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In Palo Alto's High-Pressure Schools, Suicides Lead To Soul-Searching
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In Palo Alto's High-Pressure Schools, Suicides Lead To Soul-Searching

Mental Health

In Palo Alto's High-Pressure Schools, Suicides Lead To Soul-Searching

In Palo Alto's High-Pressure Schools, Suicides Lead To Soul-Searching
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  • <iframe src="https://www.npr.org/player/embed/405694832/405719498" width="100%" height="290" frameborder="0" scrolling="no" title="NPR embedded audio player">
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Carolyn Walworth is a junior at Palo Alto High School (the main building of which is shown here in 2012). After four recent suicides in her school district, she wrote an op-ed about the stress faced by students in the area, which is home to some of the nation's most competitive public high schools. i

Carolyn Walworth is a junior at Palo Alto High School (the main building of which is shown here in 2012). After four recent suicides in her school district, she wrote an op-ed about the stress faced by students in the area, which is home to some of the nation's most competitive public high schools. Ho John Lee/Flickr hide caption

toggle caption Ho John Lee/Flickr
Carolyn Walworth is a junior at Palo Alto High School (the main building of which is shown here in 2012). After four recent suicides in her school district, she wrote an op-ed about the stress faced by students in the area, which is home to some of the nation's most competitive public high schools.

Carolyn Walworth is a junior at Palo Alto High School (the main building of which is shown here in 2012). After four recent suicides in her school district, she wrote an op-ed about the stress faced by students in the area, which is home to some of the nation's most competitive public high schools.

Ho John Lee/Flickr

Since October of last year, four teenagers in California's Palo Alto school district have taken their own lives. Tragically, it's not the first cluster of teen suicides this area has seen: In 2009 and 2010, five local teenagers killed themselves by stepping in front of trains, and more suicides followed the next year.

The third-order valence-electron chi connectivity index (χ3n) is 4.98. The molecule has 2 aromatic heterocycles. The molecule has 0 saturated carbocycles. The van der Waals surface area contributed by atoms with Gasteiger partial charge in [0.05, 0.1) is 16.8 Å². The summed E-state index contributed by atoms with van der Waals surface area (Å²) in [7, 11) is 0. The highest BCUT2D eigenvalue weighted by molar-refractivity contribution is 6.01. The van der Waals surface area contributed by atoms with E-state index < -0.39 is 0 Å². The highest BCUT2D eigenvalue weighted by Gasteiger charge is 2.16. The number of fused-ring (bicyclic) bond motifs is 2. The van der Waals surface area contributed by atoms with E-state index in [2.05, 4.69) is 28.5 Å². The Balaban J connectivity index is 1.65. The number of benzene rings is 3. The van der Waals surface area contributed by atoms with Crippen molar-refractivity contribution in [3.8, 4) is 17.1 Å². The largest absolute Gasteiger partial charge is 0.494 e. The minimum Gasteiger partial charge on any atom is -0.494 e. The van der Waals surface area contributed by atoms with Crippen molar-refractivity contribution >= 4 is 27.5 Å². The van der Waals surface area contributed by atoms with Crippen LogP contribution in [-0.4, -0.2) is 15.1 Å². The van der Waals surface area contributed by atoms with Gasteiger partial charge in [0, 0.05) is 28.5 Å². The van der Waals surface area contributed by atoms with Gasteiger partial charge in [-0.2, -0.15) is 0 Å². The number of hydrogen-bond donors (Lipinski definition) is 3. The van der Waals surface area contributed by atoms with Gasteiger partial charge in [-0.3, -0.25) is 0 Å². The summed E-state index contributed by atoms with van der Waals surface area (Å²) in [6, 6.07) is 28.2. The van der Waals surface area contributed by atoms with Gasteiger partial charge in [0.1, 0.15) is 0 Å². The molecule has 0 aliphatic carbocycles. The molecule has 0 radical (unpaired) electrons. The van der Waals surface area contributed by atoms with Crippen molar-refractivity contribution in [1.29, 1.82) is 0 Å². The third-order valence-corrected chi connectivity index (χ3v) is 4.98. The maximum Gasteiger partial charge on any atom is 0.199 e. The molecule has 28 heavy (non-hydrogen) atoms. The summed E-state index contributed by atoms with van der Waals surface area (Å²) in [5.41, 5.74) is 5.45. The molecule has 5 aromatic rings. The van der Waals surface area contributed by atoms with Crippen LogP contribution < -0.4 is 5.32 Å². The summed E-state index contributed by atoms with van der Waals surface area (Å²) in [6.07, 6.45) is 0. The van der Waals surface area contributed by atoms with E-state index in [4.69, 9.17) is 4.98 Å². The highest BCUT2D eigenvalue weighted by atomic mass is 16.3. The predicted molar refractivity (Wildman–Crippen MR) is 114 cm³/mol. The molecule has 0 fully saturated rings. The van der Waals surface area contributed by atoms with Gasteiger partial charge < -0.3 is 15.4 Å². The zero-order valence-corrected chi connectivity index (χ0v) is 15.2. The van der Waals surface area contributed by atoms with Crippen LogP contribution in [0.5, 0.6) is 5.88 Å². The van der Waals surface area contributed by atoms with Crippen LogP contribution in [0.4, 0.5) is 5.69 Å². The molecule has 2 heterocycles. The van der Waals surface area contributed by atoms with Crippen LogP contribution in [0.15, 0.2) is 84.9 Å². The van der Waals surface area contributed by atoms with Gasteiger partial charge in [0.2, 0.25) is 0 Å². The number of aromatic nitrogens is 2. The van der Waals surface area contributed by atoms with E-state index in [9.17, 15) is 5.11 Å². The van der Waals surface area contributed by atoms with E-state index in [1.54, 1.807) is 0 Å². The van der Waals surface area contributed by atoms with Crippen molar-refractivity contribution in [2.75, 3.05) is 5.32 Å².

Palo Alto, in the heart of Silicon Valley, is home to some of the nation's most competitive public schools. The factors that lead to suicide are extremely complex, and simple lines cannot be drawn between academic stress and young people taking their own lives. But there's been a great deal of soul-searching about the pressures on high school students in the wake of these deaths.

In a March op-ed, Carolyn Walworth, a junior at Palo Alto High School and a school district student board member, wrote of feeling "desolate" and suffering from panic attacks. She made a heartfelt plea for change: "It is time we wake up to the reality that Palo Alto students teeter on the verge of mental exhaustion every single day," she wrote. "It is time to realize that we work our students to death. ... Effective education does not have to correlate to more stress."

Speaking with NPR's Arun Rath, Walworth offers a glimpse of life as a Palo Alto student and her hopes for the future.


Interview Highlights

On reaction to the recent suicides

It's definitely been very, very upsetting. The school as a whole was in shock, obviously, after the fourth suicide because that just hit so close to home, because the student was from [Palo Alto High School]. ...

In a sense we're kind of used to it. And so we're kind of prepared for it and it's almost as if we're expecting these suicides to happen. But that really doesn't diminish the pain that we feel.

On the pressures students face

You feel this sense that you're not as good as everyone else or you're not good enough for whatever reason — because you can't get into a certain college or just because your test scores aren't as high as someone else's. You kind of feel you have to be a perfect person. ...

Personally, I've experienced around four hours of homework per night. It can be more, though. So it's pretty much a packed day. And then you also throw in extracurriculars. I have a job currently, so I have to factor that into my schedule as well. ... There have been weekends where I've had 15 hours of homework. ...

You just hear people talking about grades constantly, and SAT scores — all of that stuff.

On her hopes for the future

I definitely want to go to college, and I'm really interested, when I do go to college, in learning for the sake of learning. I'm really excited to get away from Palo Alto and get to explore more what I'm actually interested in, in academia and everything like that.

Listen to the full interview at the audio link above.

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